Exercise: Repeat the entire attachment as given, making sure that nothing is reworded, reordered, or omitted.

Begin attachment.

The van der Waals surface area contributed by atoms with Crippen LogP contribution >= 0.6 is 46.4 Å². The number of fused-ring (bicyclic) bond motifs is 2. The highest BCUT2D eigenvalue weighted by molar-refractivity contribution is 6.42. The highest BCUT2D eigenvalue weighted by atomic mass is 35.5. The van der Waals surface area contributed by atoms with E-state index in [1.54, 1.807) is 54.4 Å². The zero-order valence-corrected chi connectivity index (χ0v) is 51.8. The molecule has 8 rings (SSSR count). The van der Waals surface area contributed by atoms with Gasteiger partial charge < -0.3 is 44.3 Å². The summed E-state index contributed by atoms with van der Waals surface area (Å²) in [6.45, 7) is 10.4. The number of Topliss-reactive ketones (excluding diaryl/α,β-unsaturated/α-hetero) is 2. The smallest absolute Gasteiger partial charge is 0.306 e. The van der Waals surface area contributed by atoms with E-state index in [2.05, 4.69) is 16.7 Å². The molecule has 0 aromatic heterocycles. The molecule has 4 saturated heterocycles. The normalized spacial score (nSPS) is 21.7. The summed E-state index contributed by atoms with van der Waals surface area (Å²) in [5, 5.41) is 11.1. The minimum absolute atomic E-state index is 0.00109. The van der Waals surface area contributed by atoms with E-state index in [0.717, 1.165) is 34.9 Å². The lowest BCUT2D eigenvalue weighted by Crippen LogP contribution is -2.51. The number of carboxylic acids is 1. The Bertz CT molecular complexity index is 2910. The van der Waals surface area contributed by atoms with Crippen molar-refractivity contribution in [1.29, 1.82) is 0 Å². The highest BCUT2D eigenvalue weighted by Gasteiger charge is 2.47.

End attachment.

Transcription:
The van der Waals surface area contributed by atoms with Crippen LogP contribution >= 0.6 is 46.4 Å². The number of fused-ring (bicyclic) bond motifs is 2. The highest BCUT2D eigenvalue weighted by molar-refractivity contribution is 6.42. The highest BCUT2D eigenvalue weighted by atomic mass is 35.5. The van der Waals surface area contributed by atoms with E-state index in [1.54, 1.807) is 54.4 Å². The zero-order valence-corrected chi connectivity index (χ0v) is 51.8. The molecule has 8 rings (SSSR count). The van der Waals surface area contributed by atoms with Gasteiger partial charge < -0.3 is 44.3 Å². The summed E-state index contributed by atoms with van der Waals surface area (Å²) in [6.45, 7) is 10.4. The number of Topliss-reactive ketones (excluding diaryl/α,β-unsaturated/α-hetero) is 2. The smallest absolute Gasteiger partial charge is 0.306 e. The van der Waals surface area contributed by atoms with E-state index in [2.05, 4.69) is 16.7 Å². The molecule has 0 aromatic heterocycles. The molecule has 4 saturated heterocycles. The normalized spacial score (nSPS) is 21.7. The summed E-state index contributed by atoms with van der Waals surface area (Å²) in [5, 5.41) is 11.1. The minimum absolute atomic E-state index is 0.00109. The van der Waals surface area contributed by atoms with E-state index in [0.717, 1.165) is 34.9 Å². The lowest BCUT2D eigenvalue weighted by Crippen LogP contribution is -2.51. The number of carboxylic acids is 1. The Bertz CT molecular complexity index is 2910. The van der Waals surface area contributed by atoms with Crippen molar-refractivity contribution in [1.29, 1.82) is 0 Å². The highest BCUT2D eigenvalue weighted by Gasteiger charge is 2.47.